These ornaments are loosely based on an ornament my sister made when she was a kid, though these ended up quite different from hers. Inspired by the menorah craft, I wanted to use the corrugations (channels) in the cardboard to create a kind of miniature loom. Note that these are both best for older, more advanced kids; I have a younger-child friendly cardboard ornament that will be ready to share with you soon.
First, I drew some shapes on cardboard; one is shown below. I added an arrow to show you which way the corrugations run, as this will be important later. You're essentially making a frame, so you'll need an inner and an outer shape. Use a craft knife (adults, or fearless and skilled older kids, only) to cut out the shape.
Paint the shape all over. Here are two of mine:
Now you're ready to weave! I'll show you how to make the red beaded square, first.
Get a long, blunt yarn needle, and thread it with a few feet of cord. Insert one end of the cord through a corner channel, and out the neighboring one. Tie the end to itself to anchor the cord, then slip the excess cord into the channel.
Slide the needle into a channel that travels through the closest corner of the open square. Thread on a pony bead, then pass the needle through the rest of the channel. Turn around and pass the needle through the next channel over, going through the bead again.
Continue on in this way, adding two or three more beads as the space gets wider, then decreasing as it narrows.
To finish, make a loop around a channel near the corner, knot it, and cut the excess cord. Tuck the end of the knot into the channel, and smoosh a bit of tacky glue inside. Tie on a loop for hanging, and you're done!
Now for the woven white oval. Thread a yard needle with about 3 feet of yarn, and knot the end. Pass the needle through a channel near an end of the shape, pulling through the yarn until the knot is a couple of inches from the cardboard. Dab some glue on the knot, and pull it into the channel. Let the glue dry (or keep going, but try to not dislodge the knot).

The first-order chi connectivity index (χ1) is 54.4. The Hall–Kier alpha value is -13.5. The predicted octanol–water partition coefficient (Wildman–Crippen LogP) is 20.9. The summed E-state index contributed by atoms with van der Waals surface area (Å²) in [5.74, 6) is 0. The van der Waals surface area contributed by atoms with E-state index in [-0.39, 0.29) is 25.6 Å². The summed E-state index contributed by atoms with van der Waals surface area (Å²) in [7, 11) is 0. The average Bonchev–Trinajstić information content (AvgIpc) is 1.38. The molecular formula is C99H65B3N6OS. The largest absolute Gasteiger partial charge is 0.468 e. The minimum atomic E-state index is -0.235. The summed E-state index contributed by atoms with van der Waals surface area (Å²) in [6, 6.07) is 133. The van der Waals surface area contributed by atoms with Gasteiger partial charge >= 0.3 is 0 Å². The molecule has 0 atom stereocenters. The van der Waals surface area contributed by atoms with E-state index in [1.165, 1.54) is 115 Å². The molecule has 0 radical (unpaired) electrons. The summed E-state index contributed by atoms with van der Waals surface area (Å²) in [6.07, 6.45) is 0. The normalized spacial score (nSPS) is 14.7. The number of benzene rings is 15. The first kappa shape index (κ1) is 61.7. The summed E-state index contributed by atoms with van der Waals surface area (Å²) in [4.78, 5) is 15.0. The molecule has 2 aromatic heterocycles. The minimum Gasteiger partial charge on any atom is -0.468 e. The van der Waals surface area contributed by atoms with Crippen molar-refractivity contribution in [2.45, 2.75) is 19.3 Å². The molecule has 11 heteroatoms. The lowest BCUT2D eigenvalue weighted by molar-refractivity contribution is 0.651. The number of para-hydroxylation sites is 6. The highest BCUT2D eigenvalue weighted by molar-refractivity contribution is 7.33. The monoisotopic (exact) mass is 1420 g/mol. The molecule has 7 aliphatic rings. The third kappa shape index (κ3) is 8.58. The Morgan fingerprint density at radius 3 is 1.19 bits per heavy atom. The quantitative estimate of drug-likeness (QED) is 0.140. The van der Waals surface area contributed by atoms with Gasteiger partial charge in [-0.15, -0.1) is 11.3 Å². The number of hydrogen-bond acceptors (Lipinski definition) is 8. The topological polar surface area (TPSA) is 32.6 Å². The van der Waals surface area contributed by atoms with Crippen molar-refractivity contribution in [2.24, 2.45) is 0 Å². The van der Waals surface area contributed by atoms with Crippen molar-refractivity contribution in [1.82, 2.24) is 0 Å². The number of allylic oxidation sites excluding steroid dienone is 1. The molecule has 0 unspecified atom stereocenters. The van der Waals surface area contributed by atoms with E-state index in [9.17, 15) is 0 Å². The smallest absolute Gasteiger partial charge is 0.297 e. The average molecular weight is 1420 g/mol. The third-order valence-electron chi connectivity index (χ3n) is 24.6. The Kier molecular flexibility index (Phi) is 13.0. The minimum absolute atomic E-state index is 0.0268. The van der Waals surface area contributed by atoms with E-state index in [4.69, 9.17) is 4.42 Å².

Pass the needle back and forth through the channels until the center is covered.
Tie a knot in the yarn an inch or so from the cardboard. Again, dab glue on the knot, and pull the yarn through a channel so the knot is hidden inside. Trim the excess yarn.
Now, you could stop right here, or embellish what you have in all sorts of ways: paint the cardboard, glue or tie fabric scraps to the yarn, glue on some beads or sequins. I decided to try a simple knotted design for a rustic and natural look. Slip yarn under two of the strands on the ornament, then double knot it, essentially tying the two strands together. Trim the yarn ends very close to the knot.
Add more knots to pairs of strands. I alternated which strands I tied together, which ended up giving me a fishnet pattern. Note, you can slide the knots up and down on the yarn strands, which makes slipping the tying-yarn into the ornament easier.
When I had tied to my satisfaction, I used the yarn needle to poke a hole at the top of the cardboard and thread a piece of yarn through it, so I could tie it into a loop for hanging.
Here's how it looks, knotty-side up, all nobbly and wooly:
And here's the other side, which looks smoother and neater.
I hope I've inspired you to play with cardboard in a new way!
I'm Debbie Way, an artist and writer who enjoys making things.